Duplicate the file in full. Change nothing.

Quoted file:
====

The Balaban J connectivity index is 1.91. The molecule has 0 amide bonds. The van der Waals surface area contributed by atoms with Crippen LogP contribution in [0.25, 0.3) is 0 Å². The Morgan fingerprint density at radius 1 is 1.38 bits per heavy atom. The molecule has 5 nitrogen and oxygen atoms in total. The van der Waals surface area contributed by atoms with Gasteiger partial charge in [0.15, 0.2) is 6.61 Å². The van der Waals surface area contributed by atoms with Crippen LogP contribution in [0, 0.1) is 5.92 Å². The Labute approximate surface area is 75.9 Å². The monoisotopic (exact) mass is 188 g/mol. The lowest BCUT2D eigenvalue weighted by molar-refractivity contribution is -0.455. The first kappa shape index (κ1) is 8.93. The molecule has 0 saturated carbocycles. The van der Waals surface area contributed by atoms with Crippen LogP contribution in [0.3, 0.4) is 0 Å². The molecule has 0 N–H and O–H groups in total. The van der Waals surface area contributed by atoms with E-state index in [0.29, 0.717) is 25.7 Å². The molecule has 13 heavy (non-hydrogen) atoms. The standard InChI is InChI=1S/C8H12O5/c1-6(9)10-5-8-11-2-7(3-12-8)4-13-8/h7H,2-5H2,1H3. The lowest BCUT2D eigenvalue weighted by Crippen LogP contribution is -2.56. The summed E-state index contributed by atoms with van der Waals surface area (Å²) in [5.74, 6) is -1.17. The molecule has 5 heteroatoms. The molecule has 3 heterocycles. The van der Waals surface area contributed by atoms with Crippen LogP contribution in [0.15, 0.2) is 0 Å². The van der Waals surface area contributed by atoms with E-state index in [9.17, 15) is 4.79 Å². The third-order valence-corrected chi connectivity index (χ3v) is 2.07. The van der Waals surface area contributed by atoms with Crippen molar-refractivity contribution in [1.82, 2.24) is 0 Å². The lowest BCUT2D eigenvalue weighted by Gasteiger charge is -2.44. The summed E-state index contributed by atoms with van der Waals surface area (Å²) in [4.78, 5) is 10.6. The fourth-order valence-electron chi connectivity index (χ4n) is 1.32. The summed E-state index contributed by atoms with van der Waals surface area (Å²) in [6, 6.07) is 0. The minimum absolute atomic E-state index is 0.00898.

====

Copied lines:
The Balaban J connectivity index is 1.91. The molecule has 0 amide bonds. The van der Waals surface area contributed by atoms with Crippen LogP contribution in [0.25, 0.3) is 0 Å². The Morgan fingerprint density at radius 1 is 1.38 bits per heavy atom. The molecule has 5 nitrogen and oxygen atoms in total. The van der Waals surface area contributed by atoms with Gasteiger partial charge in [0.15, 0.2) is 6.61 Å². The van der Waals surface area contributed by atoms with Crippen LogP contribution in [0, 0.1) is 5.92 Å². The Labute approximate surface area is 75.9 Å². The monoisotopic (exact) mass is 188 g/mol. The lowest BCUT2D eigenvalue weighted by molar-refractivity contribution is -0.455. The first kappa shape index (κ1) is 8.93. The molecule has 0 saturated carbocycles. The van der Waals surface area contributed by atoms with Crippen LogP contribution in [0.3, 0.4) is 0 Å². The molecule has 0 N–H and O–H groups in total. The van der Waals surface area contributed by atoms with E-state index in [0.29, 0.717) is 25.7 Å². The molecule has 13 heavy (non-hydrogen) atoms. The standard InChI is InChI=1S/C8H12O5/c1-6(9)10-5-8-11-2-7(3-12-8)4-13-8/h7H,2-5H2,1H3. The lowest BCUT2D eigenvalue weighted by Crippen LogP contribution is -2.56. The summed E-state index contributed by atoms with van der Waals surface area (Å²) in [5.74, 6) is -1.17. The molecule has 5 heteroatoms. The molecule has 3 heterocycles. The van der Waals surface area contributed by atoms with Crippen LogP contribution in [0.15, 0.2) is 0 Å². The van der Waals surface area contributed by atoms with E-state index in [9.17, 15) is 4.79 Å². The third-order valence-corrected chi connectivity index (χ3v) is 2.07. The van der Waals surface area contributed by atoms with Crippen molar-refractivity contribution in [1.82, 2.24) is 0 Å². The lowest BCUT2D eigenvalue weighted by Gasteiger charge is -2.44. The summed E-state index contributed by atoms with van der Waals surface area (Å²) in [4.78, 5) is 10.6. The fourth-order valence-electron chi connectivity index (χ4n) is 1.32. The summed E-state index contributed by atoms with van der Waals surface area (Å²) in [6, 6.07) is 0. The minimum absolute atomic E-state index is 0.00898.